Yet as Bill Gates, his friend and fellow Director of the world’s largest foundation has noted, at the age of 85 Warren still lives on a diet largely based on hamburgers, ice cream, Oreos and Coca-Cola.
Further Perspective on the Subject of Health
Barbara Fredrickson, the professor quoted above, has postulated that people who experience more hedonic than eudaimonic happiness may be consuming the emotional equivalent of empty calories.
“We can make ourselves happy through simple pleasures, but those ’empty calories’ don’t help us broaden our awareness or build our capacity in ways that benefit us physically,” she said. “At the cellular level, our bodies appear to respond better to a different kind of well-being, one based on a sense of connectedness and purpose.”
Don’t Sell Yourself Short
As John Stuart Mill stated: One person with a belief is a social power equal to ninety-nine who have only interests.
You have more power to create the future you want than you may currently believe. Don’t start by asking ‘What are my options?’ but ‘Who do I want to become?’, ‘What do I want to achieve?’ and ‘How will I do this?’
You must recognize that you do have the power to make and implement choices that will get you what you really want, even if it turns out not to be what you may currently THINK you want. All true empowerment hinges on this.
Real satisfaction lies in choosing the kind of life you want to live, and the kind of person you want to be, then implementing that vision. The motivation that flows from taking full responsibility for your future will support you in gaining the outcomes you choose.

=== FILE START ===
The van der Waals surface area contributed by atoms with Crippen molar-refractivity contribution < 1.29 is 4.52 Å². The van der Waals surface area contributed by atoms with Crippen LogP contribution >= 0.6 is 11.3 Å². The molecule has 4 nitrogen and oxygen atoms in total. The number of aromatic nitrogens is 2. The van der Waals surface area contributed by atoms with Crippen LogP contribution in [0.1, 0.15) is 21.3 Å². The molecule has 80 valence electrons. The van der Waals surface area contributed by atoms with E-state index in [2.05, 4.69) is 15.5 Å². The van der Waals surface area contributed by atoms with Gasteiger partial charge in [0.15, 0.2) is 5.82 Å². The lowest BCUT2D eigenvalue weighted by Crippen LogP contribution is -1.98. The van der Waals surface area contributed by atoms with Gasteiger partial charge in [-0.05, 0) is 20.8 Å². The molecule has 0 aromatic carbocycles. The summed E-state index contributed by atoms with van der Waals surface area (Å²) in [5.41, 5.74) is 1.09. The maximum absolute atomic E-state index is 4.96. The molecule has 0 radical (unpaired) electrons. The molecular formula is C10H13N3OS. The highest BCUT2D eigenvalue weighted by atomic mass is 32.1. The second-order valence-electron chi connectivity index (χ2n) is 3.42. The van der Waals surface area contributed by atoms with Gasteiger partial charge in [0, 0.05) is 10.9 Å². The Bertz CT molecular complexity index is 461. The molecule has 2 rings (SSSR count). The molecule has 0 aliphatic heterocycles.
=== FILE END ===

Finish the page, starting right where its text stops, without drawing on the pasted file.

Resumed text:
Major change is rarely easy. Hard choices may be required, but they’re worth the trouble. It’s through such choices that real career fulfilment is achieved.
Further Keys to Developing a Career Strategy That Will Stand the Test of Time
A sound career strategy will support your satisfaction with your life – not just at the end, looking back, but throughout life. The term ‘eudaimonic happiness’ could almost be used interchangeably with ‘self-actualization’. Whatever term you may use to describe it, if you base your goals around this, and align your values with unchanging principles, then it’s not that hard to see some elements of a successful strategy. Here are several more:
- Seek Work That Excites You – and that will be increasingly relevant over time.
- Seek Work That Uses Your Strengths – and that will give you room to keep growing.
- Seek Leaders You Can Respect. If you’re going to work for or with someone else, then look for leaders whose character you admire.
A Final Reminder
If you’re contemplating a career move, don’t let yourself focus first on tactics, such as polishing your resume or applying for jobs. It’s the worst way to begin.
Your tactics must serve your career strategy. Your strategy must support your goals. And your goals must be based on deep awareness of what will serve your life.
So start at the other end. What kind of LIFE do you want to live?
And if you have any comments or suggestions to add on developing deeper awareness, sound goals or a career strategy that will stand the test of time, I would appreciate receiving them.